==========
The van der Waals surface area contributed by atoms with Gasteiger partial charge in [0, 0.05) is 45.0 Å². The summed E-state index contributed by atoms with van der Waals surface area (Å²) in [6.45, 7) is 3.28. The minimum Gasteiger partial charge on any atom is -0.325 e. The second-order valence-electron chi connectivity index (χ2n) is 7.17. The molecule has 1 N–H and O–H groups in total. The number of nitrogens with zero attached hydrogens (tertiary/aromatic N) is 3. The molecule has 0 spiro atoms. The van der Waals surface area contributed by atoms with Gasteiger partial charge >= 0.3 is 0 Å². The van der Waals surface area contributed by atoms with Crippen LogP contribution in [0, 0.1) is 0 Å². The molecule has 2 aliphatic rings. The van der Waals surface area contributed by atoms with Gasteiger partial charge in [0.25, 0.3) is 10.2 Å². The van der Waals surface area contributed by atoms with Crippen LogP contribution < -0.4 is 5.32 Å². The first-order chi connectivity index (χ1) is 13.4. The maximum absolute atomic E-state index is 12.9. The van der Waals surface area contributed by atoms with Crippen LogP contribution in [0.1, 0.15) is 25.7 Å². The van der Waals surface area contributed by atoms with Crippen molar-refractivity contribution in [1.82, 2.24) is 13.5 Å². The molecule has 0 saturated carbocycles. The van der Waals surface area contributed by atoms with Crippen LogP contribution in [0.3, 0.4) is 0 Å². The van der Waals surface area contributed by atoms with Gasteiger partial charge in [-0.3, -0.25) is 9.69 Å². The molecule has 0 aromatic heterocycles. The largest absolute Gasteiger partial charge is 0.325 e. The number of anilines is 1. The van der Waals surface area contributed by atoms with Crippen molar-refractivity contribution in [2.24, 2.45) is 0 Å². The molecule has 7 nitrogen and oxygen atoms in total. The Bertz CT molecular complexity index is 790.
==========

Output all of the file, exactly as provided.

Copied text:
The van der Waals surface area contributed by atoms with Gasteiger partial charge in [0, 0.05) is 45.0 Å². The summed E-state index contributed by atoms with van der Waals surface area (Å²) in [6.45, 7) is 3.28. The minimum Gasteiger partial charge on any atom is -0.325 e. The second-order valence-electron chi connectivity index (χ2n) is 7.17. The molecule has 1 N–H and O–H groups in total. The number of nitrogens with zero attached hydrogens (tertiary/aromatic N) is 3. The molecule has 0 spiro atoms. The van der Waals surface area contributed by atoms with Gasteiger partial charge >= 0.3 is 0 Å². The van der Waals surface area contributed by atoms with Crippen LogP contribution in [0, 0.1) is 0 Å². The molecule has 2 aliphatic rings. The van der Waals surface area contributed by atoms with Gasteiger partial charge in [0.25, 0.3) is 10.2 Å². The van der Waals surface area contributed by atoms with Crippen LogP contribution < -0.4 is 5.32 Å². The first-order chi connectivity index (χ1) is 13.4. The maximum absolute atomic E-state index is 12.9. The van der Waals surface area contributed by atoms with Crippen LogP contribution in [0.1, 0.15) is 25.7 Å². The van der Waals surface area contributed by atoms with Crippen molar-refractivity contribution in [1.82, 2.24) is 13.5 Å². The molecule has 0 saturated carbocycles. The van der Waals surface area contributed by atoms with Crippen LogP contribution in [0.3, 0.4) is 0 Å². The van der Waals surface area contributed by atoms with Gasteiger partial charge in [-0.3, -0.25) is 9.69 Å². The molecule has 0 aromatic heterocycles. The largest absolute Gasteiger partial charge is 0.325 e. The number of anilines is 1. The van der Waals surface area contributed by atoms with Crippen molar-refractivity contribution in [2.24, 2.45) is 0 Å². The molecule has 7 nitrogen and oxygen atoms in total. The Bertz CT molecular complexity index is 790.